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Writing for Wellness in Community Settings: How to Facilitate a Writing for Wel

 

Writing for Wellness

in Community Settings

 

How to Facilitate a

Writing for Wellness Class

 

 

Sandy Gonzales

Kathy Vayder

 

 

A Leader’s Guide for Groups Using

Writing for Wellness: A Prescription for Healing

By Julie Davey

© Copyright 2017, Idyll Arbor, Inc. All rights reserved under International and Pan American Copyright Conventions. This book and any information in it may be reproduced for use in Writing for Wellness classes. For other purposes, no part of this book may be reproduced, stored in a retrieval system, or transcribed, in any form or by any means — electronic, mechanical, photocopying, recording, or otherwise — without the prior written permission of the publisher.

Cover: Thomas M. Blaschko

Writing for Wellness book cover: Vincent Williams

 

ISBN: 978-1-61158-060-0

 

Shakespir Edition License Notes

Thank you for downloading this free ebook. You are welcome to share it with your friends. This book may be reproduced, copied and distributed for non-commercial purposes, provided the book remains in its complete original form. If you enjoyed this book, please return to Shakespir.com to discover other works by this author. Thank you for your support.

 

Contact information:

Contents

OVERVIEW

Beginnings of Writing for Wellness

About The Book

 

WRITING FOR WELLNESS

What Happens in Class

Where to Begin

Basic Considerations

Running a Class

Step-by-Step Procedures

 

CLASS SESSIONS

 

Appendix A — Class Syllabus

Appendix B — Class Syllabus

 

CLASS FEEDBACK

 

Endorsements

For more information

OVERVIEW

Many people struggling with serious illness or emotional trauma feel broken-hearted, confused, frustrated, angry, unforgiving, alone. They need a way to express what they are experiencing as they try to make sense of a loss of health, financial worries, relationship problems, or sometimes a combination of such crises. Many are looking for a kindred community, hoping to find someone who can understand their pain as they work through their situation.

Often the necessary help can be found in support groups and counseling sessions with trained professionals. Writing for Wellness classes using the book Writing for Wellness: A Prescription for Healing can provide a natural extension of the care received in those settings.

“People who write about traumatic experiences make fewer doctor visits and lead happier lives.” The research behind this statement is credible and compelling. In their excellent book, Expressive Writing: Words that Heal (Idyll Arbor, 2014), authors James W. Pennebaker and John F. Evans cite well-documented studies which clearly demonstrate that expressive writing can positively affect one’s overall well-being.

For example, across four writing studies performed in 1986, participants who engaged in expressive writing about past traumas made 43% less doctor visits than those who wrote about superficial topics as part of the study. In the thirty years since, nearly 300 more studies have confirmed the notion that writing about traumas can significantly promote an individual's ability to deal with that trauma.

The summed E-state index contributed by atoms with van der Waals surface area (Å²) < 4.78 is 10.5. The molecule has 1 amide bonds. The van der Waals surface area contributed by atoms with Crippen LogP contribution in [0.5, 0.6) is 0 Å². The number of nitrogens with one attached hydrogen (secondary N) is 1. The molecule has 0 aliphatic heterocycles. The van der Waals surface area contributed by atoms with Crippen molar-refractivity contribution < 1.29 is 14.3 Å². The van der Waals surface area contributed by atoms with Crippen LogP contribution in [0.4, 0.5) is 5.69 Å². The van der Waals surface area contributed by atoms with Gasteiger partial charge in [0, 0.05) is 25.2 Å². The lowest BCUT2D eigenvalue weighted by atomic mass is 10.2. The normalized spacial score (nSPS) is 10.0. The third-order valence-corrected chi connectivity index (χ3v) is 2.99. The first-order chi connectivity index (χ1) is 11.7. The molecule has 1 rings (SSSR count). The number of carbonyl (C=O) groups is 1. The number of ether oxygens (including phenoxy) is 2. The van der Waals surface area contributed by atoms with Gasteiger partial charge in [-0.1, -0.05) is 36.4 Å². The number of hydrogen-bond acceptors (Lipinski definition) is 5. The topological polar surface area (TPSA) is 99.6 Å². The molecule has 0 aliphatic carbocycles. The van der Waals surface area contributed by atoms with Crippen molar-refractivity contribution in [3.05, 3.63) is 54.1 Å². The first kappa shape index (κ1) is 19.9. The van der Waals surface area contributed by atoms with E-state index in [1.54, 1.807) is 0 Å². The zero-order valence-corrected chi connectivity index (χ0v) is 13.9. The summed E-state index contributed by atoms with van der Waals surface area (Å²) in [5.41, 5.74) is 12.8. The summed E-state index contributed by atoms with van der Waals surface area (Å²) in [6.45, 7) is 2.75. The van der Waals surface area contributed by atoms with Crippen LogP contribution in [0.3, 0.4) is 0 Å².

By providing some guidance on how and what to write, and a safe environment in which to write, Writing for Wellness classes help participants improve their physical, mental, and spiritual health. Class members are instructed in writing techniques which will help them to relieve grief, forgive hurts, and address frustrations and anger.

This easy-to-follow guide is designed to assist outreach group facilitators, health service leaders, teachers, ministers, patient educators, and other volunteers to establish and teach Writing for Wellness classes.

Beginnings of Writing for Wellness

Classes in Writing for Wellness have been offered since 2001 at City of Hope National Cancer Center in Duarte, California. Julie Davey, the designer and instructor of the class, is a two-time cancer survivor and retired college writing professor at Fullerton College. Julie developed the classes to benefit cancer patients, their caregivers, family members, and the medical staff at City of Hope. She wanted to help them deal with and heal from grief and other psychological issues that arise from cancer, other catastrophic illnesses, and personal tragedies.

Hundreds of participants have attended these classes, and with Julie’s guidance have used directed-writing lessons to help express what they are going through. Participants report that they feel better after attending classes and completing writing assignments. Writing helps them heal.

In 2008, Kathy Vayder, a volunteer in the Care Giving Ministry, met with Julie Davey to create a class for a Christian church setting by adding a spiritual theme to the course. The course has been taught at Cornerstone Fellowship in Livermore, California, since March 2009. Classes are also being held at Presbyterian Intercommunity Hospital in Whittier, California, Wellness Center in Phoenix, Arizona, and Harborview Medical Center in Seattle, Washington.

The success of these courses led to the creation of this text: a simple guide to help leaders set up Writing for Wellness classes in a variety of settings, from a general audience at a local community center to a specific population at a health care facility.

About the Book

Over the years, Julie collected poems, essays, humorous stories, letters, and slice-of-life articles written by her students. She saved them, feeling they were too inspirational, too funny, too compelling, and too well-written to be discarded. Using these writings to teach other participants how to express themselves was very helpful, even for those who claimed to be “non-writers.” Julie organized the students’ writings and prepared a manuscript which included her own cancer story, writings from more than 60 class participants, and class lessons she felt were especially effective in helping her students. The result is a 340-page book, Writing for Wellness: A Prescription for Healing.